|Publication number||US8000718 B2|
|Application number||US 12/604,850|
|Publication date||Aug 16, 2011|
|Filing date||Oct 23, 2009|
|Priority date||Oct 14, 2005|
|Also published as||US7627326, US20100041339|
|Publication number||12604850, 604850, US 8000718 B2, US 8000718B2, US-B2-8000718, US8000718 B2, US8000718B2|
|Inventors||Miller II Robert|
|Original Assignee||AT & T Intellectual Property II, LP|
|Export Citation||BiBTeX, EndNote, RefMan|
|Patent Citations (4), Classifications (8), Legal Events (2)|
|External Links: USPTO, USPTO Assignment, Espacenet|
This application claims priority to U.S. patent application Ser. No. 11/250,988 filed on Oct. 14, 2005 entitled “Spectrum Management System for Municipal Spectrum using Guided Cognitive Radio”. The entire disclosure of the prior application is considered as being part of the disclosure of the accompanying applications and hereby expressly incorporated by reference herein.
The electromagnetic spectrum is a limited resource. In the United States, the Federal Communication Commission (FCC) is responsible for allocating the bandwidth of the electromagnetic spectrum. Specifically, the Communications Act of 1934 established the FCC and gave the FCC a broad grant of power to regulate spectrum “in the public interest.” The FCC is constantly working to ensure that the electromagnetic spectrum is allocated and assigned in a manner that minimizes or eliminates interference so that the American people receive the maximum benefits of wireless technologies and services.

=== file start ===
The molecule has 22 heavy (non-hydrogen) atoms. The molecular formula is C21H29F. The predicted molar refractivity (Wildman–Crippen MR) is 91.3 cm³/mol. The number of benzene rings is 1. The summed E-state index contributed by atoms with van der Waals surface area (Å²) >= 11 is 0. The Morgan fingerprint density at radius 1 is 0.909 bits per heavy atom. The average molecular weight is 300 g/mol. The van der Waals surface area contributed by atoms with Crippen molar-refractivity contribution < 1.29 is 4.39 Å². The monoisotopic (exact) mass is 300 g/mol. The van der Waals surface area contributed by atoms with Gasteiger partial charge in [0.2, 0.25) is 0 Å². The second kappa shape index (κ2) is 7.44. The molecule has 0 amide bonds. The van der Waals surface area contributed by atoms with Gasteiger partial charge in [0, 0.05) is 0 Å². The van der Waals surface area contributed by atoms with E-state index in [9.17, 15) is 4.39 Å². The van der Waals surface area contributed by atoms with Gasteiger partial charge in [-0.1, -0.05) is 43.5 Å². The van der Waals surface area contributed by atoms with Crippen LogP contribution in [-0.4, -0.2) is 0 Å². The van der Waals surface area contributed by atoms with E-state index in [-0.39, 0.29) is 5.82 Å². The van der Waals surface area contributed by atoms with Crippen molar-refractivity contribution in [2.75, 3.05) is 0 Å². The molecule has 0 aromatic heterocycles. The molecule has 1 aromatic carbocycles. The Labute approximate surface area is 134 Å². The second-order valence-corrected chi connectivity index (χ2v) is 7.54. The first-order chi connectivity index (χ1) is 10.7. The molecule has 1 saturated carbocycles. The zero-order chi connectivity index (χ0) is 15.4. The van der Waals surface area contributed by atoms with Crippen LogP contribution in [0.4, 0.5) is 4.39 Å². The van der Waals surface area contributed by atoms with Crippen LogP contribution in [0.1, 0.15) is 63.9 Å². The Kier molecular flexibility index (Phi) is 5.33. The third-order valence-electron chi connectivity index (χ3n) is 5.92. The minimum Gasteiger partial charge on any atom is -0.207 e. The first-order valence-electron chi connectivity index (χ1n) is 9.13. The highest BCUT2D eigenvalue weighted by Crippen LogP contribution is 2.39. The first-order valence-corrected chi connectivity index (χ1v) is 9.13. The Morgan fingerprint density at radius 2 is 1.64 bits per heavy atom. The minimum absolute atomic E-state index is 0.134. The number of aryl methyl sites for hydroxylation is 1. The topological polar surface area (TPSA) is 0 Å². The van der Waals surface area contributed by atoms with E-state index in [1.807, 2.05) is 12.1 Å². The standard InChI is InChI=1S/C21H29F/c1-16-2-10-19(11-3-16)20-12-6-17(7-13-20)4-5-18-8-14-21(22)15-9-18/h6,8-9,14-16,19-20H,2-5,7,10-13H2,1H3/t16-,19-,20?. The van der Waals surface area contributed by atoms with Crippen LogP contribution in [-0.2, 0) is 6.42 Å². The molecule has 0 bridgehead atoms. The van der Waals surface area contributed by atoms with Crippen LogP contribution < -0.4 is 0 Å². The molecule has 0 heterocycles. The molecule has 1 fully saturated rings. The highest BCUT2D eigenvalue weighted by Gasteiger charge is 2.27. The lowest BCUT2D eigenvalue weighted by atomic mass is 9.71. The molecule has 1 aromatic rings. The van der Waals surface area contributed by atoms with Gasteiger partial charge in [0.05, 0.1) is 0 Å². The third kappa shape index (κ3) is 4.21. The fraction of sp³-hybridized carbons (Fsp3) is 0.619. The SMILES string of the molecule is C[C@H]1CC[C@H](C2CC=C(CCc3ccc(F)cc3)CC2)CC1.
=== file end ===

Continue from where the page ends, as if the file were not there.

A number of the frequency bands in the electromagnetic spectrum are assigned for unlicensed “open use” wherein multiple different broadcasters and receivers use the same frequency range for communication. The sharing is generally accomplished by limiting the broadcast power such that only receivers within a small area around a transmitter will be able to receive the broadcast. As long as different transmitters are not located within the same area, there will be no interference between the different users of the same frequency band.
With consumers purchasing large numbers of such unlicensed open use wireless equipment, interference between devices is becoming increasingly common. This problem is especially acute in urban areas. Thus, it would be desirable to have other methods of sharing a common frequency band in a more organized and more efficient manner.